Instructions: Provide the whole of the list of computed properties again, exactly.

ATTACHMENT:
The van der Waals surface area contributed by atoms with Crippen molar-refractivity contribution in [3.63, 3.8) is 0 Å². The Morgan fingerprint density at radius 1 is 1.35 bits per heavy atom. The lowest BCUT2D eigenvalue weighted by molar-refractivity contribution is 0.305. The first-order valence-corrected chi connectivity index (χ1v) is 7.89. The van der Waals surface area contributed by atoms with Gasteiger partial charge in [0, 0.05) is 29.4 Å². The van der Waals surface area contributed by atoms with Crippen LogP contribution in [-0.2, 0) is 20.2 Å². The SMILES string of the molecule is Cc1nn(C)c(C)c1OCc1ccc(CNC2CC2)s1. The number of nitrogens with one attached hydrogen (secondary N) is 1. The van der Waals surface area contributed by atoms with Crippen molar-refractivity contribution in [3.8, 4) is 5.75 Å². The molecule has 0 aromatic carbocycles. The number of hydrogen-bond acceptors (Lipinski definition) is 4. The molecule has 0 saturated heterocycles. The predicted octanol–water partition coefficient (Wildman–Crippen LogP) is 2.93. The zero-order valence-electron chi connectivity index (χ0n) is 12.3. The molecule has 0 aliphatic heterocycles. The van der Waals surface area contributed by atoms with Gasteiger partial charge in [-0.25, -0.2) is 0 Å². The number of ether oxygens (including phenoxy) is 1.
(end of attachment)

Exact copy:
The van der Waals surface area contributed by atoms with Crippen molar-refractivity contribution in [3.63, 3.8) is 0 Å². The Morgan fingerprint density at radius 1 is 1.35 bits per heavy atom. The lowest BCUT2D eigenvalue weighted by molar-refractivity contribution is 0.305. The first-order valence-corrected chi connectivity index (χ1v) is 7.89. The van der Waals surface area contributed by atoms with Gasteiger partial charge in [0, 0.05) is 29.4 Å². The van der Waals surface area contributed by atoms with Crippen LogP contribution in [-0.2, 0) is 20.2 Å². The SMILES string of the molecule is Cc1nn(C)c(C)c1OCc1ccc(CNC2CC2)s1. The number of nitrogens with one attached hydrogen (secondary N) is 1. The van der Waals surface area contributed by atoms with Crippen molar-refractivity contribution in [3.8, 4) is 5.75 Å². The molecule has 0 aromatic carbocycles. The number of hydrogen-bond acceptors (Lipinski definition) is 4. The molecule has 0 saturated heterocycles. The predicted octanol–water partition coefficient (Wildman–Crippen LogP) is 2.93. The zero-order valence-electron chi connectivity index (χ0n) is 12.3. The molecule has 0 aliphatic heterocycles. The van der Waals surface area contributed by atoms with Gasteiger partial charge in [-0.25, -0.2) is 0 Å². The number of ether oxygens (including phenoxy) is 1.